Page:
Newport didn''t see him again until his release in 1948. The next year, he was joined by the brothers Malcolm and Windol Whitt, who came to Newport to be with their relatives, but were literally there because of the toss of a coin -- one wanted to visit family in Huntsville first, but the coin toss went to the one preferring family in Newport. All might have been different had that coin gone the other way.
The brothers met up by chance with Turner, and all got liquored up. Turner led the brothers to the house of a black sharecropper and highway worker, Thomas Harris. Harris had sold moonshine for Turner before, but this time Turner went for drunken malice and an attempt to rape McMillan''s wife. Sheriff Roy Braswell had been alerted that Turner and the brothers were on a tear, and was able to arrest the troublemakers before more serious crimes occurred.
The three miscreants were able to break out of the deteriorating local hoosegow, and lay low while Turner plotted some sort of mistaken idea of revenge. When they returned in drunken vengeance to Harris''s home, Turner shot Harris in the back, and killed three of his children. A huge manhunt followed, allowing McMillan to introduce us to the colorful character Hogjaw Mullen.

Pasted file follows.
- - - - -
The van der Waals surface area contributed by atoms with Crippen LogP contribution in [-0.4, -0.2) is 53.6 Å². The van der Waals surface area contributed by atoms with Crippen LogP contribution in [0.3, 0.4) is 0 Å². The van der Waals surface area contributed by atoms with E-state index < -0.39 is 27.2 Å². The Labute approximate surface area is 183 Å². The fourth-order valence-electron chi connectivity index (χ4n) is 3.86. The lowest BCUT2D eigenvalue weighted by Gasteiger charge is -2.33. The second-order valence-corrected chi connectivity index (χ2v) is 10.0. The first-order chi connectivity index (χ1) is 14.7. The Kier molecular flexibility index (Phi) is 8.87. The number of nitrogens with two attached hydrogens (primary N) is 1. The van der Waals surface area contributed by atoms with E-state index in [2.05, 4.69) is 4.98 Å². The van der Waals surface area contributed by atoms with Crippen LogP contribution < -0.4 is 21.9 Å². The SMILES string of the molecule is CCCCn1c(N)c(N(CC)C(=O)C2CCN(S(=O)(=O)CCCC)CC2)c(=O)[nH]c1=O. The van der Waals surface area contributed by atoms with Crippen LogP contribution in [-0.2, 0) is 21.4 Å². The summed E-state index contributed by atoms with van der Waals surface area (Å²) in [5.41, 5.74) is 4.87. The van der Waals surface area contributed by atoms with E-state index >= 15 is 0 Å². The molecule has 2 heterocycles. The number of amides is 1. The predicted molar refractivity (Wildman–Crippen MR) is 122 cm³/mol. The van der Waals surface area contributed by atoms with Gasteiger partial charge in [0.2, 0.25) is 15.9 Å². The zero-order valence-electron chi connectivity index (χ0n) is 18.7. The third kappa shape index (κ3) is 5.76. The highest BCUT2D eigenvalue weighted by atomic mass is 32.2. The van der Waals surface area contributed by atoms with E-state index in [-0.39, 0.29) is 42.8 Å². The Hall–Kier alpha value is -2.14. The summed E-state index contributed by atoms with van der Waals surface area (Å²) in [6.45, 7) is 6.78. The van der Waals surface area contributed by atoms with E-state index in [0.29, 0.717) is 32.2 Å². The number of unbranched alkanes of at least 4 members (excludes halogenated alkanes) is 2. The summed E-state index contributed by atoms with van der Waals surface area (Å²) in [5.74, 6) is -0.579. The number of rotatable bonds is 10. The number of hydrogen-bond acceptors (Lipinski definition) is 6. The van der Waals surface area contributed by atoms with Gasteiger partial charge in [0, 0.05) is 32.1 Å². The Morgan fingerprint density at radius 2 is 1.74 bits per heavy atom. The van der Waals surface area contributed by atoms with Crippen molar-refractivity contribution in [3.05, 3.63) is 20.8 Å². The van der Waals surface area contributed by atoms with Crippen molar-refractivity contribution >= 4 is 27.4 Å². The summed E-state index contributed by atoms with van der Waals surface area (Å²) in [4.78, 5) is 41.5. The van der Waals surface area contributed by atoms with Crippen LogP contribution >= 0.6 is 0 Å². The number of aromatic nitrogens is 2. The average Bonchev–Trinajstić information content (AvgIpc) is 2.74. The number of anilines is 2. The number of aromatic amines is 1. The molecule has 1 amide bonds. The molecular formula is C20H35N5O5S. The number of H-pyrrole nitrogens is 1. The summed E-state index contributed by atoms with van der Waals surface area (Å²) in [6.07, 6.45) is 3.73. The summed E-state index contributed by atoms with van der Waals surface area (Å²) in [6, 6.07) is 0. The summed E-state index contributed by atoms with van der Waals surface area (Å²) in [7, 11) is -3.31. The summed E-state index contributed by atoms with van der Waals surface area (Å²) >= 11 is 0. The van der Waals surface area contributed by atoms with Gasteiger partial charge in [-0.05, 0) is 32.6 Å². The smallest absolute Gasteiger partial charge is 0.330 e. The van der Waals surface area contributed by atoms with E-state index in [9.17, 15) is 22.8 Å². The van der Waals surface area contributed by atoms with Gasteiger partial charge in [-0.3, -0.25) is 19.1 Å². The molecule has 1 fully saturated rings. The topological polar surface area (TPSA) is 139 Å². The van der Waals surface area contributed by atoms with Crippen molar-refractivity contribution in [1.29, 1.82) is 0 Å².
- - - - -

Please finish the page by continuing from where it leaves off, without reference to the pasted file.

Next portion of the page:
Hogjaw is one of the most likeable characters in the book, despite his taking the revolving door in and out of Parchman, sentenced for various crimes including murder. He could not handle being on the outside, but in his time in Parchman, he had become a trustee.
"Hogjaw was in his element," writes McMillan, "As the prison''s chief dog handler, he had authority over dozens of men; he had a pearl-handled revolver in a strap-on holster to wear during manhunts; he had all the food he wanted... Parchman was where he belonged; the one place in the world where he fit in perfectly." It was Hogjaw and his dogs that tracked the three criminals down, an exciting capture that includes the best line of dialogue in the book: "Leon, this is Hogjaw Mullen. You know I''m badder than you. Come on out."